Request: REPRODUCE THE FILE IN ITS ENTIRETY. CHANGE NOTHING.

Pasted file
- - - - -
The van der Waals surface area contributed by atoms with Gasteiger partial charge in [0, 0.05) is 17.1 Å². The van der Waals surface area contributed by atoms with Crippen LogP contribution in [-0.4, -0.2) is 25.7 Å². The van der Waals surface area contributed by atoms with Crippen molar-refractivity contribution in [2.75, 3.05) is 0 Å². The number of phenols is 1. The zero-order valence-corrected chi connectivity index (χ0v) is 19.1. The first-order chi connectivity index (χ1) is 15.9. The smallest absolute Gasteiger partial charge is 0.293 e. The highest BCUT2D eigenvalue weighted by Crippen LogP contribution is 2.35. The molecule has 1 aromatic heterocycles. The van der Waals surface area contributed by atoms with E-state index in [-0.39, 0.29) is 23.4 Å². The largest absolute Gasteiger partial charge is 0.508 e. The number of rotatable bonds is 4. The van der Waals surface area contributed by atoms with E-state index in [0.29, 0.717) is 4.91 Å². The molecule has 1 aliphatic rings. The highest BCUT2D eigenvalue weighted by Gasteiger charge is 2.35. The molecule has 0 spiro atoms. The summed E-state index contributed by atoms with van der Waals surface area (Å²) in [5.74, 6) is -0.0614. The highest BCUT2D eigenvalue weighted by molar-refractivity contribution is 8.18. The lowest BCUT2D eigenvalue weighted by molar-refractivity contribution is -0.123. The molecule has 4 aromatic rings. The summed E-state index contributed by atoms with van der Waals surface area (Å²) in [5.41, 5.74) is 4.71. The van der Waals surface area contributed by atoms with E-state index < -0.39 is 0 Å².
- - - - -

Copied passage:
The van der Waals surface area contributed by atoms with Gasteiger partial charge in [0, 0.05) is 17.1 Å². The van der Waals surface area contributed by atoms with Crippen LogP contribution in [-0.4, -0.2) is 25.7 Å². The van der Waals surface area contributed by atoms with Crippen molar-refractivity contribution in [2.75, 3.05) is 0 Å². The number of phenols is 1. The zero-order valence-corrected chi connectivity index (χ0v) is 19.1. The first-order chi connectivity index (χ1) is 15.9. The smallest absolute Gasteiger partial charge is 0.293 e. The highest BCUT2D eigenvalue weighted by Crippen LogP contribution is 2.35. The molecule has 1 aromatic heterocycles. The van der Waals surface area contributed by atoms with E-state index in [-0.39, 0.29) is 23.4 Å². The largest absolute Gasteiger partial charge is 0.508 e. The number of rotatable bonds is 4. The van der Waals surface area contributed by atoms with E-state index in [0.29, 0.717) is 4.91 Å². The molecule has 1 aliphatic rings. The highest BCUT2D eigenvalue weighted by Gasteiger charge is 2.35. The molecule has 0 spiro atoms. The summed E-state index contributed by atoms with van der Waals surface area (Å²) in [5.74, 6) is -0.0614. The highest BCUT2D eigenvalue weighted by molar-refractivity contribution is 8.18. The lowest BCUT2D eigenvalue weighted by molar-refractivity contribution is -0.123. The molecule has 4 aromatic rings. The summed E-state index contributed by atoms with van der Waals surface area (Å²) in [5.41, 5.74) is 4.71. The van der Waals surface area contributed by atoms with E-state index < -0.39 is 0 Å².